Saturday, December 13, 2014
In 1976, when I delivered the John Locke Lectures at Oxford, I often spent time with Peter Strawson, and one day at lunch he made a remark I have never been able to forget. He said, "Surely half the pleasure of life is sardonic comment on the passing show". This blog is devoted to comments, not all of them sardonic, on the passing philosophical show.
The preceding three posts have been fairly technical and full of details. So that the wood won’t be lost for the trees, I want to give a fairly short summary of the main points. Here they are:
(1) An interpretation of mathematics must be compatible with a scientific realist understanding of physics. From my first publications on the subject in the 1960s I have insisted that it is not enough that the theorems of pure mathematics used in physics come out true under one’s interpretation of mathematics—even some antirealist interpretations arguably meet that constraint—the content of the “mixed statements” of science (empirical statements that contain some mathematical terms and some empirical terms) must be interpretable in a “realist”, that is to say, a non-verificationist (or not simply “operationalist”) manner. I believe many proposed interpretations fail that test. (Brouwer’s Intuitionism was my example in “What is Mathematical Truth”).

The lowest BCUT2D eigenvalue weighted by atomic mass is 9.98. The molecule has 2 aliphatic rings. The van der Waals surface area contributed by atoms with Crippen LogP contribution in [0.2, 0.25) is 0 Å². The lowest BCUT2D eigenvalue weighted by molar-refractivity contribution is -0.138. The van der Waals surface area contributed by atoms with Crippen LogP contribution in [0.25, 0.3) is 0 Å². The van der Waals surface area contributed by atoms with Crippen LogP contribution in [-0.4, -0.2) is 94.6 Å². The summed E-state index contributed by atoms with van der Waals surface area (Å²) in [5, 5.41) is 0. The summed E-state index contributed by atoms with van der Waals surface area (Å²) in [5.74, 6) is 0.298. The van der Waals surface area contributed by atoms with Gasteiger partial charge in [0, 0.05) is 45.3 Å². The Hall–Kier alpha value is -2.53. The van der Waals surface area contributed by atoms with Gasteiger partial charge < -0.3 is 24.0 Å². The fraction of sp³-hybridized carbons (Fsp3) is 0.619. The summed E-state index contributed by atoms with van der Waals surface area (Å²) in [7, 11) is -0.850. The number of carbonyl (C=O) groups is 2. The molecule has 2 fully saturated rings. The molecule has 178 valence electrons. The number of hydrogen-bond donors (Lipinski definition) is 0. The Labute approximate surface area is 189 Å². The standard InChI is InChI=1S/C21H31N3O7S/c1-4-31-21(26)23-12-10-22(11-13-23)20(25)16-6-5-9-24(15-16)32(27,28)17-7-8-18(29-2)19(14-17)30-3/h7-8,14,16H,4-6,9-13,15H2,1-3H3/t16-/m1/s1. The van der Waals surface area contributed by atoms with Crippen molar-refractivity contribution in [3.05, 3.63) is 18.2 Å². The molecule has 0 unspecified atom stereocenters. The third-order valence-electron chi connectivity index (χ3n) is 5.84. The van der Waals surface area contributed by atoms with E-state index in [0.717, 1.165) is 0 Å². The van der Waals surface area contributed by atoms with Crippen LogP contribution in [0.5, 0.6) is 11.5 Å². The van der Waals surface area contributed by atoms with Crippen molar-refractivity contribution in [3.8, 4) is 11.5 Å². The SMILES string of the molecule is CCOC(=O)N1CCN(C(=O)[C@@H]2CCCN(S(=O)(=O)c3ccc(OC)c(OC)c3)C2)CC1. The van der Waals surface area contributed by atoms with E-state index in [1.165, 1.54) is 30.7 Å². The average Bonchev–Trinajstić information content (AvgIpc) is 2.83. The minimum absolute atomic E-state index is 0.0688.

(2) Both objectualist interpretations (interpretations under which mathematics presupposes the mind-independent existence of sets as “intangible objects”) and potentialist/structuralist interpretations (interpretations under which mathematics only presupposes the possible existence of stuctures with the properties ascribed to sets, such as the “modal logical interpretations”) can meet the foregoing constraint.
(3) But the actual existence of sets as “intangible objects” suffers not only from familiar epistemological problems, but from a generalization of a problem first pointed out by Paul Benacerraf, “Benacerraf’s Paradox”, namely many identities (or proposed indenties) between different categories of mathematical “objects” seem undefined—e.g. are sets a kind of function or are functions a sort of set? For me, this tips the scales decisively in favor or potentialism/structuralism.
(4) In “Mathematics Without Foundations”, where I first proposed the modal logical interpretation), I claimed that conceptualism and potentialism are “equivalent descriptions”. In the three prededing posts I have retracted that claim. But I don’t agree with Steven Wagner that rejecting objectualism requires one to say that sets, functions, numbers, etc., are fictions, and that the mathematics student on the street is making a mistake when she says that there is a prime number between 17 and 34. I now defend the view that potentialism is a rational reconstruction of our talk of “existence” in mathematics. Rational reconstruction does not “deny the existence” of sets (or, to use the example I used in the last post), of “a square root of minus one”; it provides a way of construing such talk that avoids the paradoxes.